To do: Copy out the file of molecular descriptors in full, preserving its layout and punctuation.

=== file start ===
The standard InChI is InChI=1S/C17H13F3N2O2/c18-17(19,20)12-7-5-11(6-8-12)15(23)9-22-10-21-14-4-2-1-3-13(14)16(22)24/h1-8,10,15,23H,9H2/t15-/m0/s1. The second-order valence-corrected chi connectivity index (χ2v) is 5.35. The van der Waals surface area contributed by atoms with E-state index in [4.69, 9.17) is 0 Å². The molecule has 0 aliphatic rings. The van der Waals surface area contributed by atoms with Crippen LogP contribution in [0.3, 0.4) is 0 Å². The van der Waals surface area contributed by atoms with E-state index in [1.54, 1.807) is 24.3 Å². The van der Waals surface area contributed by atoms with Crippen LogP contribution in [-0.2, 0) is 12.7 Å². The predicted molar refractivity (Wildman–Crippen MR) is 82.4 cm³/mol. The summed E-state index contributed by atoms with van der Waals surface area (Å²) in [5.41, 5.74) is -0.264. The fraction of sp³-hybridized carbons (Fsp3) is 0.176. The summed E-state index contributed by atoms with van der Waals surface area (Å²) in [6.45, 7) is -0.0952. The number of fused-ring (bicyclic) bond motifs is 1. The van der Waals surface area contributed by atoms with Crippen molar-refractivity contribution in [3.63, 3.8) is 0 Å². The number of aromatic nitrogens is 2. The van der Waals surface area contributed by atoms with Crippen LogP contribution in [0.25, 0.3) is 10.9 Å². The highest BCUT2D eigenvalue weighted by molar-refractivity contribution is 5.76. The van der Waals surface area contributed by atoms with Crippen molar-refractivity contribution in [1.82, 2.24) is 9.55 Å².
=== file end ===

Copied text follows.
The standard InChI is InChI=1S/C17H13F3N2O2/c18-17(19,20)12-7-5-11(6-8-12)15(23)9-22-10-21-14-4-2-1-3-13(14)16(22)24/h1-8,10,15,23H,9H2/t15-/m0/s1. The second-order valence-corrected chi connectivity index (χ2v) is 5.35. The van der Waals surface area contributed by atoms with E-state index in [4.69, 9.17) is 0 Å². The molecule has 0 aliphatic rings. The van der Waals surface area contributed by atoms with Crippen LogP contribution in [0.3, 0.4) is 0 Å². The van der Waals surface area contributed by atoms with E-state index in [1.54, 1.807) is 24.3 Å². The van der Waals surface area contributed by atoms with Crippen LogP contribution in [-0.2, 0) is 12.7 Å². The predicted molar refractivity (Wildman–Crippen MR) is 82.4 cm³/mol. The summed E-state index contributed by atoms with van der Waals surface area (Å²) in [5.41, 5.74) is -0.264. The fraction of sp³-hybridized carbons (Fsp3) is 0.176. The summed E-state index contributed by atoms with van der Waals surface area (Å²) in [6.45, 7) is -0.0952. The number of fused-ring (bicyclic) bond motifs is 1. The van der Waals surface area contributed by atoms with Crippen molar-refractivity contribution in [3.63, 3.8) is 0 Å². The number of aromatic nitrogens is 2. The van der Waals surface area contributed by atoms with Crippen LogP contribution in [0.25, 0.3) is 10.9 Å². The highest BCUT2D eigenvalue weighted by molar-refractivity contribution is 5.76. The van der Waals surface area contributed by atoms with Crippen molar-refractivity contribution in [1.82, 2.24) is 9.55 Å².